While some of what I write might sound like a rant against the event and its organisers, I don't seriously want to suggest that people don't undertake the challenge. Being out on the open road with a bunch of fellow cyclists, in some beautiful landscape, is a thrill for which I have found no substitute; it's an event that I feel is rewarding in the senses of personal achievement and in getting to see more of the hidden beauty of the country than you might otherwise get to see. Do it if you feel you have the capability.
I've been asked, since I returned, about my training regime and how fit you need to be to participate, so I thought I'd write an answer here. Before the first ride, back in 2003, I wasn't sure what to expect, so I took the documentation that I had seen seriously, and trained a bit - or at least I tried to. My tactic was to head over to Centennial Park and ride several laps on a weekend and I think that got me 30 to 40 kilometers of exercise each time (although I didn't manage to do it very often). I also think that it's about this time that I was shown the ride out to Watson's Bay, which is almost a 40km round trip for me. Given that I had also done the 'Gong ride, I knew that I was capable of being on the road for a longer period.
After getting back from last year's ride, with the health scare, I was exercising quite regularly for a while, sometimes clocking up 200 kilometers in a week. Half of that consists of commuting to and from work, the only part that I have kept up for the whole year. The trip goes through Lilyfield, and is merely enough to keep up a base level of fitness; it doesn't push me beyond any limits.
The other half of the exercise, which I have only done intermittently consists of either a medium ride that is more for stretching my legs, or a longer ride which is more challenging. The first of these is a wander around the inner west of Sydney. It's more picturesque than challenging, but there are sections where I can step up the pace, and I might do that if I'm on the road bike.
When I was looking for a longer ride, I figured that I'd avoid the cliched route through the Royal National Park. I also remembered fondly the rides I used to do to West Head with an ex-collegue, but I didn't want to have a destination from which I'd have to return. Looking at a map, I figured that a loop around the northern beaches would be cool, so now I have a 90 kilometer route that goes through Church Point to finish where I start. It includes the ride up McCarrs's Creek road which, situated halfway, provides a psychological aiming point for me. Getting to the top without feeling overly tired is the way I know I'm having a good ride. That's not to say that you relax after that since you still have 40 kilometers to ride, of which most is on Mona Vale Road and the Pacific Highway.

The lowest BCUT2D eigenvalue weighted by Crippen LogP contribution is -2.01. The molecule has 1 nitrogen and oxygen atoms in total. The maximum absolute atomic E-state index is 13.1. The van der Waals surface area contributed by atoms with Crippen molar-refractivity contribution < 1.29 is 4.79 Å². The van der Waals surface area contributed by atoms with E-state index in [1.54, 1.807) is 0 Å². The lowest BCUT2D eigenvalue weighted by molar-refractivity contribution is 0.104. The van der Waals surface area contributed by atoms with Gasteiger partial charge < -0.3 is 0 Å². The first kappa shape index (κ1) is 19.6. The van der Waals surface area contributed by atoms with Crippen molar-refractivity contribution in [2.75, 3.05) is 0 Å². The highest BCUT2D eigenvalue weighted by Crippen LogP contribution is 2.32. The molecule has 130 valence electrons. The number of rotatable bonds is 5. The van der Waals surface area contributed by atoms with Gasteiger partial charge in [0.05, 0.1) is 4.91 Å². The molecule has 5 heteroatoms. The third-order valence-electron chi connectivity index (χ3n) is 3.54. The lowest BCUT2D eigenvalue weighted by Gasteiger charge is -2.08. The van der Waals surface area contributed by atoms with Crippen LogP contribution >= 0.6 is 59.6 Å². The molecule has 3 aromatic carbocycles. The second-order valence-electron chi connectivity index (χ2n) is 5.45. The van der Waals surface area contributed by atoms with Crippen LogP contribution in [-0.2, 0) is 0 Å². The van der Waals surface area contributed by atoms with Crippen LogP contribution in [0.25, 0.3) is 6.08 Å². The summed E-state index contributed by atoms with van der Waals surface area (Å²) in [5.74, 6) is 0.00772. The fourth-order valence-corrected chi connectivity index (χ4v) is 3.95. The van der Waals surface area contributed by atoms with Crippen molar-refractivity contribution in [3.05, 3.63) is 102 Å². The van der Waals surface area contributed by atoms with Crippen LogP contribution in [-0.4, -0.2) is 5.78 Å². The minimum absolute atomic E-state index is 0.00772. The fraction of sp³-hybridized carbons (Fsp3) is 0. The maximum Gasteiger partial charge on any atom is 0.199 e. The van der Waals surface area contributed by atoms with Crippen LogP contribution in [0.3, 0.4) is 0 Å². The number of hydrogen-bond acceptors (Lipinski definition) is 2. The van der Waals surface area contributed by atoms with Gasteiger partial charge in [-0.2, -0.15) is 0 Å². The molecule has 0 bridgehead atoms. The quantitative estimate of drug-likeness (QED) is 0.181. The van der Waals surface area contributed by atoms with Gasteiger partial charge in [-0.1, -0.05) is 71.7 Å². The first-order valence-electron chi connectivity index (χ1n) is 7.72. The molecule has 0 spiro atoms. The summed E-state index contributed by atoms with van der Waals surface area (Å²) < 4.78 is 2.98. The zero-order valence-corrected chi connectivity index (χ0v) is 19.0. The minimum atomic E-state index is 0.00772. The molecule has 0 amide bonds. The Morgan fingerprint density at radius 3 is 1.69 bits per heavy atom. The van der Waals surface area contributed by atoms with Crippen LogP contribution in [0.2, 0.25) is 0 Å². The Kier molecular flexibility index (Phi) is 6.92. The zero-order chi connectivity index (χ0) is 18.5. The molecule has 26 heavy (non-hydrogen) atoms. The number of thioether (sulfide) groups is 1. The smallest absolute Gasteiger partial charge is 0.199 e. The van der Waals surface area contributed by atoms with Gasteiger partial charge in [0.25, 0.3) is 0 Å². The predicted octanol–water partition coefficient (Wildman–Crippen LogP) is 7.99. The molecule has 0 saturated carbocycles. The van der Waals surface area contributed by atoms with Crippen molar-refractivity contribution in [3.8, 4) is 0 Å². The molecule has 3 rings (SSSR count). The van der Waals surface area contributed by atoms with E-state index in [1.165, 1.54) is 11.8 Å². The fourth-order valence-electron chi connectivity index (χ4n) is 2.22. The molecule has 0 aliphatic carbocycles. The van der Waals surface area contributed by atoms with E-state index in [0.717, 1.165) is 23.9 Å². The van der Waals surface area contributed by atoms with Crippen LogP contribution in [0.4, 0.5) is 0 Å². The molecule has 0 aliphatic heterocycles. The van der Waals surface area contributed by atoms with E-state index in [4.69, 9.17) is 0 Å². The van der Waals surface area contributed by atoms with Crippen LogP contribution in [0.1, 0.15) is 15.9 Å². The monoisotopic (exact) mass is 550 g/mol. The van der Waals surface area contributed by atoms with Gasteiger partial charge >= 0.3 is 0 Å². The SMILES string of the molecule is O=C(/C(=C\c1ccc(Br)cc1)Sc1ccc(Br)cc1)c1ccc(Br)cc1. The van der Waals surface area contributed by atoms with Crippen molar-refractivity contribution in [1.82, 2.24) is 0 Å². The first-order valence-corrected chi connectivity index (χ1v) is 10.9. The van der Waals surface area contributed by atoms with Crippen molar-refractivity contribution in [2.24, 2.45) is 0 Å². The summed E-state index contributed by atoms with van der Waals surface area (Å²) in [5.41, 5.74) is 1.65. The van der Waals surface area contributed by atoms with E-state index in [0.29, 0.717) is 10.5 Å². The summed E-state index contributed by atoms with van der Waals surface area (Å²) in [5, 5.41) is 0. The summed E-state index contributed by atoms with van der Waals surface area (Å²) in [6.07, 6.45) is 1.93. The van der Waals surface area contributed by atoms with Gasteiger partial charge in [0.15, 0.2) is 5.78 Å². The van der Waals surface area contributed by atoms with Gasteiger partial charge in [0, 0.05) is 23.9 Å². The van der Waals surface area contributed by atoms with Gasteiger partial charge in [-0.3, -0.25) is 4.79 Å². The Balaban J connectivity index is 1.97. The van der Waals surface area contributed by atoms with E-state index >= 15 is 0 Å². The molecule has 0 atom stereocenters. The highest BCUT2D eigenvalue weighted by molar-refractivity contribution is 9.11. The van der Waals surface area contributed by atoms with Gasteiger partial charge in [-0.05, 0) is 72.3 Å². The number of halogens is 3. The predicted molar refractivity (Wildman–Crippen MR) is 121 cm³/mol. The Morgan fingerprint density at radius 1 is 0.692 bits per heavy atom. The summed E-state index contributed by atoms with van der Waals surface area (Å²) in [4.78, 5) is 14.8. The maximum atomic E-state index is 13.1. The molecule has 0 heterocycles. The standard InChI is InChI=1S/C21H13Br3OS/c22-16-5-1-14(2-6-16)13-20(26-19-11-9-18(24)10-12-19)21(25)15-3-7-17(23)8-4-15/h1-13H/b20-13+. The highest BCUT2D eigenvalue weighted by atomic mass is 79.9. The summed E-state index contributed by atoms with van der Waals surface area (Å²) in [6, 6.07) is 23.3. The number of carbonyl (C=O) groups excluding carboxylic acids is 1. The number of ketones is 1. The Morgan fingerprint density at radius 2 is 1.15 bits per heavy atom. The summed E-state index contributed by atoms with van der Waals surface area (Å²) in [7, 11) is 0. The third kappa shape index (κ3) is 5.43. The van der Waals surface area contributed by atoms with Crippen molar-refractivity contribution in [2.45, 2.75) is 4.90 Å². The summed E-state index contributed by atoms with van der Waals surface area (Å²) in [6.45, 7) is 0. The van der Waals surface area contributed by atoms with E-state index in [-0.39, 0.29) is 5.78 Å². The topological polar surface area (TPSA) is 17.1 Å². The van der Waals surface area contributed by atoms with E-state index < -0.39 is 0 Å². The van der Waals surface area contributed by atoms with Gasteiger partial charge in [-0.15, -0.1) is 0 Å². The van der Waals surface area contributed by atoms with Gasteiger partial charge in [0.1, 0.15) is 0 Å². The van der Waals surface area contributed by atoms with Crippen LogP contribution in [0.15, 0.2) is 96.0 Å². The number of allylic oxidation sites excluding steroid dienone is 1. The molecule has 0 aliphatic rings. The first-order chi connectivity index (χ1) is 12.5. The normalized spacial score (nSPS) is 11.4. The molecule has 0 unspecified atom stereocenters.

In the last few months before the ride I'd done little beyond the daily commute. Once a month or so, I did the inner west wander, but that was about it. The following graph shows the distance travelled per week from last September to this February, as recorded on MotionBased. As you can see, the baseline of a weekly ride is about 100 kilometers. For various reasons, I might not ride the usual route to or from work on occasions and the distance travelled can quickly drop down towards 50 kilometers.
The summary, for which you've been patiently waiting, is that you know yourself capable of a longer ride, if you can do the 'Gong, and feel fine, you should be ok. Ride regularly; ride in various weathers; don't avoid climbing the small hills along the scenic route you'd like to use in preference to riding the traffic-choked city streets on the way to work. The Ride is a camping/cycling holiday. There might be days with rain and days with a strong wind and days that are hot. Unless the weather turns malevolent, you'll be riding. Get used to the idea.